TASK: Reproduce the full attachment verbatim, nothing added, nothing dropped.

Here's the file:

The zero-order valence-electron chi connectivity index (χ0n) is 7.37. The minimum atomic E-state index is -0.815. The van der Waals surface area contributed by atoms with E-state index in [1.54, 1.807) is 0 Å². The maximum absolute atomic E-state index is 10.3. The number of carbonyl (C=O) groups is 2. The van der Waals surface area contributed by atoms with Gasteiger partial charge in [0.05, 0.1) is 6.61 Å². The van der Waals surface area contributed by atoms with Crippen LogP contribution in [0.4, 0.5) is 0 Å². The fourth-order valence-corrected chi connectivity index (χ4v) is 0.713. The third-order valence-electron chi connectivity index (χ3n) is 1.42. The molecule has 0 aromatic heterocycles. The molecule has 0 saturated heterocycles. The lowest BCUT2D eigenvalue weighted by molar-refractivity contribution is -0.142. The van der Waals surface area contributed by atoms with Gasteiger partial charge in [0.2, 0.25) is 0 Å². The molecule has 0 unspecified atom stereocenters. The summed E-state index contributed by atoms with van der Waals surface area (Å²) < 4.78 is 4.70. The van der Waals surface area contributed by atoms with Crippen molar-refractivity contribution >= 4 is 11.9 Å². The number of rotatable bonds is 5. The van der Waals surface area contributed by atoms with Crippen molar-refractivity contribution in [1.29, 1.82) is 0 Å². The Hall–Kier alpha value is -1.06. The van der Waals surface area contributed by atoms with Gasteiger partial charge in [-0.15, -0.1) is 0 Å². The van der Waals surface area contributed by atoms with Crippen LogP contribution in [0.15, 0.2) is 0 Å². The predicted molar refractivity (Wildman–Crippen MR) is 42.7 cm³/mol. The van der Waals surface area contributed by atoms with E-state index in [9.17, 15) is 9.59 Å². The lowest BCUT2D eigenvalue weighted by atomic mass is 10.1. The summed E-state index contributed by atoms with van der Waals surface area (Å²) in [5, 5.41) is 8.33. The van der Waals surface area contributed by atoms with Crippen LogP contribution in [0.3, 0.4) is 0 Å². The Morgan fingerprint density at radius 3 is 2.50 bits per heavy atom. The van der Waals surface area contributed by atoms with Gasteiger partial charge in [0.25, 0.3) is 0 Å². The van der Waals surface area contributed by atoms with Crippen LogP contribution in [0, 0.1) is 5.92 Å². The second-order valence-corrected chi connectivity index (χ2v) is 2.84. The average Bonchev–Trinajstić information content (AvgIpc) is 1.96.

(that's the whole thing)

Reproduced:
The zero-order valence-electron chi connectivity index (χ0n) is 7.37. The minimum atomic E-state index is -0.815. The van der Waals surface area contributed by atoms with E-state index in [1.54, 1.807) is 0 Å². The maximum absolute atomic E-state index is 10.3. The number of carbonyl (C=O) groups is 2. The van der Waals surface area contributed by atoms with Gasteiger partial charge in [0.05, 0.1) is 6.61 Å². The van der Waals surface area contributed by atoms with Crippen LogP contribution in [0.4, 0.5) is 0 Å². The fourth-order valence-corrected chi connectivity index (χ4v) is 0.713. The third-order valence-electron chi connectivity index (χ3n) is 1.42. The molecule has 0 aromatic heterocycles. The molecule has 0 saturated heterocycles. The lowest BCUT2D eigenvalue weighted by molar-refractivity contribution is -0.142. The van der Waals surface area contributed by atoms with Gasteiger partial charge in [0.2, 0.25) is 0 Å². The molecule has 0 unspecified atom stereocenters. The summed E-state index contributed by atoms with van der Waals surface area (Å²) < 4.78 is 4.70. The van der Waals surface area contributed by atoms with Crippen molar-refractivity contribution >= 4 is 11.9 Å². The number of rotatable bonds is 5. The van der Waals surface area contributed by atoms with Crippen molar-refractivity contribution in [1.29, 1.82) is 0 Å². The Hall–Kier alpha value is -1.06. The van der Waals surface area contributed by atoms with Gasteiger partial charge in [-0.15, -0.1) is 0 Å². The van der Waals surface area contributed by atoms with Crippen LogP contribution in [0.15, 0.2) is 0 Å². The predicted molar refractivity (Wildman–Crippen MR) is 42.7 cm³/mol. The van der Waals surface area contributed by atoms with E-state index in [9.17, 15) is 9.59 Å². The lowest BCUT2D eigenvalue weighted by atomic mass is 10.1. The summed E-state index contributed by atoms with van der Waals surface area (Å²) in [5, 5.41) is 8.33. The van der Waals surface area contributed by atoms with Crippen LogP contribution in [0.3, 0.4) is 0 Å². The Morgan fingerprint density at radius 3 is 2.50 bits per heavy atom. The van der Waals surface area contributed by atoms with Gasteiger partial charge in [0.25, 0.3) is 0 Å². The van der Waals surface area contributed by atoms with Crippen LogP contribution in [0, 0.1) is 5.92 Å². The second-order valence-corrected chi connectivity index (χ2v) is 2.84. The average Bonchev–Trinajstić information content (AvgIpc) is 1.96.